Research reports

Research Reports

The Center for Gender and Sexuality Law

Over the years, the Center for Gender and Sexuality Law has supported research projects from Visiting Faculty and scholars at the Law School, including Urvashi Vaid and Dean Spade.

Two core projects hosted and launched by the Center for Gender and Sexuality Law in recent years include the Engaging Tradition Project, and the report, "Our Fair City."  Details about both of these projects, and links to reports, fact sheets, and papers issued as part of these projects may be found below.

Engaging Tradition Project

About the Engaging Tradition Project

With the support of a $1.5 million grant from the Arcus Foundation, the Engaging Tradition Project studies how the ideas of tradition are deployed both to undermine and support gender and sexuality-based social justice projects. A critical goal of the Engaging Tradition Project is to better enable advocates working for sexual, gender, racial, and economic justice to resist tradition-based objections—whether derived from religion, custom, history, gender role stereotyping, forms of family, or identity and nationalism.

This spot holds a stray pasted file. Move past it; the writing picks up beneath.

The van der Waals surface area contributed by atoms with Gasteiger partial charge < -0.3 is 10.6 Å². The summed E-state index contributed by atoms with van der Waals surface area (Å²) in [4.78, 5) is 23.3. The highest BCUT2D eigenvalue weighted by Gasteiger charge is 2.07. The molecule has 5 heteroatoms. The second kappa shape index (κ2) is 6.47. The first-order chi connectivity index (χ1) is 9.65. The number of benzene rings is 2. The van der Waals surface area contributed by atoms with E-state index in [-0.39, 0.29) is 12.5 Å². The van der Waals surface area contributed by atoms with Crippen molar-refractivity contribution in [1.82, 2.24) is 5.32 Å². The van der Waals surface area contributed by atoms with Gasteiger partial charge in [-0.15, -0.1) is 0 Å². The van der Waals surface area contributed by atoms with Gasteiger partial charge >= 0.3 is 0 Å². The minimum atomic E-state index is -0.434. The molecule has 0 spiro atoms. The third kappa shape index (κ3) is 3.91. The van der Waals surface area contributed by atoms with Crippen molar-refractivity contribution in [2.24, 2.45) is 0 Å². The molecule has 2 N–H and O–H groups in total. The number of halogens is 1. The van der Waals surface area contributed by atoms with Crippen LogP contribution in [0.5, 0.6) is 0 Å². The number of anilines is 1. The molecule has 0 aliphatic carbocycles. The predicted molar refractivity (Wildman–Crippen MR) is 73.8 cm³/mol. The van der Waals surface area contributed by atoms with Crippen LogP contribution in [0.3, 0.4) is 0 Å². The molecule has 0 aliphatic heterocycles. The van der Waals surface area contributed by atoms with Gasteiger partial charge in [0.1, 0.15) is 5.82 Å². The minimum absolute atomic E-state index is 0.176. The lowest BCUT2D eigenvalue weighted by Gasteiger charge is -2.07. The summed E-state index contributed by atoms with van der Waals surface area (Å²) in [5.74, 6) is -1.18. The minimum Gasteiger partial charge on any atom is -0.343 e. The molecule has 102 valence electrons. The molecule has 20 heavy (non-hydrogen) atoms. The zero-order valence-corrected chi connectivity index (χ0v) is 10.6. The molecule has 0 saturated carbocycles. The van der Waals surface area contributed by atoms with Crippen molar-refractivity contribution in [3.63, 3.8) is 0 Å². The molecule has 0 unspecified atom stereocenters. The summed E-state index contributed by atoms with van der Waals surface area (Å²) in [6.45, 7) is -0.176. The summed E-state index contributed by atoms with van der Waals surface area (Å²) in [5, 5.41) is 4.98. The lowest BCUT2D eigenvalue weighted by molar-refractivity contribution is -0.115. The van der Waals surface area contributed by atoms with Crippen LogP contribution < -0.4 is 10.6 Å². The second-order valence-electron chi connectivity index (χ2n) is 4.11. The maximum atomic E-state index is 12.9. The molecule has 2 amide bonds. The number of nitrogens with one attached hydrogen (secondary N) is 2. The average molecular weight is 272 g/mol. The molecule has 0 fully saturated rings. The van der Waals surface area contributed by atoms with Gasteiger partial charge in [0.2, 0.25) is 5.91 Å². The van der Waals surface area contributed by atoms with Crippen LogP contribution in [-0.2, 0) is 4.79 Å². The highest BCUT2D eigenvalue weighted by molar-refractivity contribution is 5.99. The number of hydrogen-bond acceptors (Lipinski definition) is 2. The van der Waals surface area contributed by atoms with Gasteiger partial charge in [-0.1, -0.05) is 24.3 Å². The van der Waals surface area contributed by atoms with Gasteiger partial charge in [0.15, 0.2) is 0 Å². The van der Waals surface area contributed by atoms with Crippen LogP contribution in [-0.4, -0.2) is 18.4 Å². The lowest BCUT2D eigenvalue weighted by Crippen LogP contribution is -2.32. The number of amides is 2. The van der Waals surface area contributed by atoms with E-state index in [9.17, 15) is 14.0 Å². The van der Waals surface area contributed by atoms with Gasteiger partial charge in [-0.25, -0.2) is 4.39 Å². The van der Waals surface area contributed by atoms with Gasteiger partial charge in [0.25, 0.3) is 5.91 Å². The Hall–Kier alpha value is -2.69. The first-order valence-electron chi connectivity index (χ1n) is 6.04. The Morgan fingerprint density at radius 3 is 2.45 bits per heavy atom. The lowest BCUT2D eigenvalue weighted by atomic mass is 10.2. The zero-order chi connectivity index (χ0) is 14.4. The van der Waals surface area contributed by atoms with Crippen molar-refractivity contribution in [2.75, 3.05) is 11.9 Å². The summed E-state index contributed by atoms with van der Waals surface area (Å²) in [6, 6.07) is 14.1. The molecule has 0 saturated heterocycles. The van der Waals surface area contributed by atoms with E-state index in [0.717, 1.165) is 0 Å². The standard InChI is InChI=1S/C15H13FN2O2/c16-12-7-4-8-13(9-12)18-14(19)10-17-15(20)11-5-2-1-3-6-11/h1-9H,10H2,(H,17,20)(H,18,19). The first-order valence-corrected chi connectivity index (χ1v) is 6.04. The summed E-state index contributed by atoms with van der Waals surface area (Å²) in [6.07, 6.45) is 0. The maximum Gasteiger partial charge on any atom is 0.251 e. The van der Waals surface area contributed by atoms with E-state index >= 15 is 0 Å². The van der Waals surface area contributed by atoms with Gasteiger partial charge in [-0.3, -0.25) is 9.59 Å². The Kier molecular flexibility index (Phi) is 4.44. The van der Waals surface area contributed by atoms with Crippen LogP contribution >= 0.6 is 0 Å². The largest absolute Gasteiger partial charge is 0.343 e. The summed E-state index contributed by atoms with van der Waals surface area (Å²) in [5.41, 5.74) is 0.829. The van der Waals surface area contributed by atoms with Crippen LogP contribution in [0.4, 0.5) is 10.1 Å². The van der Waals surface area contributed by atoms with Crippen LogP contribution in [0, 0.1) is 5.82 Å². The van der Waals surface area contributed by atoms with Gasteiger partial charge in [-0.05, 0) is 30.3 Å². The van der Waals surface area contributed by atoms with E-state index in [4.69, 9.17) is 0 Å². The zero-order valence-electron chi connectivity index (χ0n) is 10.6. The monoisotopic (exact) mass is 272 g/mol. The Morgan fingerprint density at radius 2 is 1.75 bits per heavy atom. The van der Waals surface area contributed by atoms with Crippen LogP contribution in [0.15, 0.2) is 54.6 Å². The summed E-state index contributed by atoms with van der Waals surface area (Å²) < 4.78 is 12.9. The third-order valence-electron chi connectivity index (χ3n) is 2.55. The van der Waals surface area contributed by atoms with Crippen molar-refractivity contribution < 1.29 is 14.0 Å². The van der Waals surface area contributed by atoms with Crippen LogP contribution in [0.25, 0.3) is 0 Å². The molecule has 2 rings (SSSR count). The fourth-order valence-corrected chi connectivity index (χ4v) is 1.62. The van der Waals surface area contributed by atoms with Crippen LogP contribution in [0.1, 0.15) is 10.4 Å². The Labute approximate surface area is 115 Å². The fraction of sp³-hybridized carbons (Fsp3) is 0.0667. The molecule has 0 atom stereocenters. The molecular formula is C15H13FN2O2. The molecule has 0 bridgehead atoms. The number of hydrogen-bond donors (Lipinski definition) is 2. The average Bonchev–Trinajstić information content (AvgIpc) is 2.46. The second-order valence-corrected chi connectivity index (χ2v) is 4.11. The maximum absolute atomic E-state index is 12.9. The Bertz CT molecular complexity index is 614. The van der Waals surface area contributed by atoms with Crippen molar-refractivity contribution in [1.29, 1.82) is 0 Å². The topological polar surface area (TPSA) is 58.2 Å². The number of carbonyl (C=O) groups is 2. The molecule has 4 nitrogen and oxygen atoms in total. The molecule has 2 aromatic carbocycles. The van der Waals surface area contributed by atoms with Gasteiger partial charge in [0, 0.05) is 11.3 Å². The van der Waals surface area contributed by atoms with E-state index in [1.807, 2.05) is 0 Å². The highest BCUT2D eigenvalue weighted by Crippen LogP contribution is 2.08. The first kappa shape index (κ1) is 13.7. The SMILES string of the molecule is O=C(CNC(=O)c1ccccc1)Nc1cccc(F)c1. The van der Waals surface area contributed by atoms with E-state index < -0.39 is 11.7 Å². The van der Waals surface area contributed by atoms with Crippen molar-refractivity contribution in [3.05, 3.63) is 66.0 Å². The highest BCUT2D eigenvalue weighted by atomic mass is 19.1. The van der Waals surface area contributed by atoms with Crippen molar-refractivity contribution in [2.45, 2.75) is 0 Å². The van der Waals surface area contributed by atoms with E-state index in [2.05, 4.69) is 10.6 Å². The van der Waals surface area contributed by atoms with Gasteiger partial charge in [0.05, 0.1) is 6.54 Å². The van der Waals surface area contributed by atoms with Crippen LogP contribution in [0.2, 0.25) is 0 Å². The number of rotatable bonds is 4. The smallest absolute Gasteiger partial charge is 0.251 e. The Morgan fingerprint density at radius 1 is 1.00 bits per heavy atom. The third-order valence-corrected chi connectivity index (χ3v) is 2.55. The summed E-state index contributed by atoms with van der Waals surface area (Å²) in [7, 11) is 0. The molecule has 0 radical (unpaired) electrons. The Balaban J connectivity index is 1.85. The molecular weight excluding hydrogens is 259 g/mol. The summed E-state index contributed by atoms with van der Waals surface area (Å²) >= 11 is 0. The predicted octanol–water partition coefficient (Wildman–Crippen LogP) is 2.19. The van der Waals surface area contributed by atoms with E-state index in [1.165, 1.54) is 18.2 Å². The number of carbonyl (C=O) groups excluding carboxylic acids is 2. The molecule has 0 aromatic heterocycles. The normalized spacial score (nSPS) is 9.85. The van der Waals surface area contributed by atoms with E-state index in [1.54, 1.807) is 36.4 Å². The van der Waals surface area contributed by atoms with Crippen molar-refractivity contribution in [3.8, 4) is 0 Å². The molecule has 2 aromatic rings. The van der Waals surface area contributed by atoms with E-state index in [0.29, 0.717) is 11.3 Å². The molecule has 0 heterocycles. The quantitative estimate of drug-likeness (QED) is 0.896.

The Engaging Tradition Project convened a workshop of Scholars in the Spring of 2012 to speak on topics of gender, sexuality, racial justice, and reproductive rights when viewed with a critical lens towards engaging tradition and history. 

Staff and Consultants

Director: Urvashi Vaid

Urvashi Vaid brings a distinguished record of service in legal, LGBT, and philanthropic organizations. Vaid is a former staff attorney at the ACLU’s National Prison Project and the former executive director of the National Gay and Lesbian Task Force, whose think tank she also directed. An experienced executive with the Ford Foundation and the Arcus Foundation, Vaid served as deputy director of Ford’s Governance and Civil Society Unit, and as executive director of Arcus. Vaid is the author of Virtual Equality: The Mainstreaming of Gay and Lesbian Liberation, a groundbreaking analysis of the political strategies and frames of the LGBT movement, and co-editor with John D’Emilio and William Turner of an anthology of histories of key LGBT policy wins, titled Creating Change: Public Policy, Sexuality and Civil Rights.

Visiting Professor (2012-2014): Dean Spade